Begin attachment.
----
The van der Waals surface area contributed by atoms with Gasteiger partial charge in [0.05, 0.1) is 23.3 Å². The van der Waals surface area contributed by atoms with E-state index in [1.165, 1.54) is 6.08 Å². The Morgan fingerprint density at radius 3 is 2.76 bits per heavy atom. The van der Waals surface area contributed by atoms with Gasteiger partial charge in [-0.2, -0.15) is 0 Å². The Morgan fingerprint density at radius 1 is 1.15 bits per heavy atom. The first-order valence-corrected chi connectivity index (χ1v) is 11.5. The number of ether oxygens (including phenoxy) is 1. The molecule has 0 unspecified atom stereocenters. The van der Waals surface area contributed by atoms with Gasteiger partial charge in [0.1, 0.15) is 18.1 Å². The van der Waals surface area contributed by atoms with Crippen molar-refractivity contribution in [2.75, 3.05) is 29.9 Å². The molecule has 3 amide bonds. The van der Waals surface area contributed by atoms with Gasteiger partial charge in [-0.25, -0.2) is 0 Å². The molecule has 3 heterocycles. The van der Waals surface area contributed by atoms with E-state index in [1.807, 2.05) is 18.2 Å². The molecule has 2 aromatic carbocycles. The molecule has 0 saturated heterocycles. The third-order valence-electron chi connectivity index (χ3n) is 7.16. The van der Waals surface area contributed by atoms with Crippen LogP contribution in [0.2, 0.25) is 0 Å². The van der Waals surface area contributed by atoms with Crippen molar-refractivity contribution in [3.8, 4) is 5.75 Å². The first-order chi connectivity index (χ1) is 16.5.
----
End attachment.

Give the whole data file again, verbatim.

The van der Waals surface area contributed by atoms with Gasteiger partial charge in [0.05, 0.1) is 23.3 Å². The van der Waals surface area contributed by atoms with E-state index in [1.165, 1.54) is 6.08 Å². The Morgan fingerprint density at radius 3 is 2.76 bits per heavy atom. The van der Waals surface area contributed by atoms with Gasteiger partial charge in [-0.2, -0.15) is 0 Å². The Morgan fingerprint density at radius 1 is 1.15 bits per heavy atom. The first-order valence-corrected chi connectivity index (χ1v) is 11.5. The number of ether oxygens (including phenoxy) is 1. The molecule has 0 unspecified atom stereocenters. The van der Waals surface area contributed by atoms with Gasteiger partial charge in [0.1, 0.15) is 18.1 Å². The van der Waals surface area contributed by atoms with Crippen molar-refractivity contribution in [2.75, 3.05) is 29.9 Å². The molecule has 3 amide bonds. The van der Waals surface area contributed by atoms with Gasteiger partial charge in [-0.25, -0.2) is 0 Å². The molecule has 3 heterocycles. The van der Waals surface area contributed by atoms with E-state index in [1.807, 2.05) is 18.2 Å². The molecule has 2 aromatic carbocycles. The molecule has 0 saturated heterocycles. The third-order valence-electron chi connectivity index (χ3n) is 7.16. The van der Waals surface area contributed by atoms with Crippen LogP contribution in [0.2, 0.25) is 0 Å². The van der Waals surface area contributed by atoms with Crippen molar-refractivity contribution in [3.8, 4) is 5.75 Å². The first-order chi connectivity index (χ1) is 16.5.